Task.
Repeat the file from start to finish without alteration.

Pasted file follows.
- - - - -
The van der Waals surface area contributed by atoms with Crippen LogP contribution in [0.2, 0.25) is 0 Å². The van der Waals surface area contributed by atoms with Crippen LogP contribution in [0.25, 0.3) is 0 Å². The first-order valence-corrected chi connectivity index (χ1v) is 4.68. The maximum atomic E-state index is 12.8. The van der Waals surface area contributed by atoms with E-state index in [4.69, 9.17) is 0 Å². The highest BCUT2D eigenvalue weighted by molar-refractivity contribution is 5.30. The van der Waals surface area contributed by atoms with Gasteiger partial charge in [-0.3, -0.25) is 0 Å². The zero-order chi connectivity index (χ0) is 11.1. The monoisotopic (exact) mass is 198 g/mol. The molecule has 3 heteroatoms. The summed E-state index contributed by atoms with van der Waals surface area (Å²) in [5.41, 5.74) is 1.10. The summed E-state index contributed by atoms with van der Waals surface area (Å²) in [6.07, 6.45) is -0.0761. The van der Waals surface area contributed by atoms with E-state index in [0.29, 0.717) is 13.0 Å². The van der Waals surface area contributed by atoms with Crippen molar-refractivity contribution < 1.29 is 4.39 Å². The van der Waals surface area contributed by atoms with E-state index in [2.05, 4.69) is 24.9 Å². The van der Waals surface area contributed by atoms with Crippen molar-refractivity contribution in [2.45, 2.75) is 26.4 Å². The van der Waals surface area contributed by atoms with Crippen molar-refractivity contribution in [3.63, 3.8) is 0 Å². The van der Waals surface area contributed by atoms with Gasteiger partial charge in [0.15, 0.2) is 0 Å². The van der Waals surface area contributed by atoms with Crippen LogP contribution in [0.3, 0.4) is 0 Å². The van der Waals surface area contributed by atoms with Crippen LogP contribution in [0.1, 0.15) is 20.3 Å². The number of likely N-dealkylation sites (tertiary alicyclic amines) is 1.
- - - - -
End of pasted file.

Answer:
The van der Waals surface area contributed by atoms with Crippen LogP contribution in [0.2, 0.25) is 0 Å². The van der Waals surface area contributed by atoms with Crippen LogP contribution in [0.25, 0.3) is 0 Å². The first-order valence-corrected chi connectivity index (χ1v) is 4.68. The maximum atomic E-state index is 12.8. The van der Waals surface area contributed by atoms with E-state index in [4.69, 9.17) is 0 Å². The highest BCUT2D eigenvalue weighted by molar-refractivity contribution is 5.30. The van der Waals surface area contributed by atoms with Gasteiger partial charge in [-0.3, -0.25) is 0 Å². The zero-order chi connectivity index (χ0) is 11.1. The monoisotopic (exact) mass is 198 g/mol. The molecule has 3 heteroatoms. The summed E-state index contributed by atoms with van der Waals surface area (Å²) in [5.41, 5.74) is 1.10. The summed E-state index contributed by atoms with van der Waals surface area (Å²) in [6.07, 6.45) is -0.0761. The van der Waals surface area contributed by atoms with E-state index in [0.29, 0.717) is 13.0 Å². The van der Waals surface area contributed by atoms with Crippen molar-refractivity contribution < 1.29 is 4.39 Å². The van der Waals surface area contributed by atoms with E-state index in [2.05, 4.69) is 24.9 Å². The van der Waals surface area contributed by atoms with Crippen molar-refractivity contribution in [2.45, 2.75) is 26.4 Å². The van der Waals surface area contributed by atoms with Crippen molar-refractivity contribution in [3.63, 3.8) is 0 Å². The van der Waals surface area contributed by atoms with Gasteiger partial charge in [0.15, 0.2) is 0 Å². The van der Waals surface area contributed by atoms with Crippen LogP contribution in [0.3, 0.4) is 0 Å². The van der Waals surface area contributed by atoms with Crippen LogP contribution in [0.1, 0.15) is 20.3 Å². The number of likely N-dealkylation sites (tertiary alicyclic amines) is 1.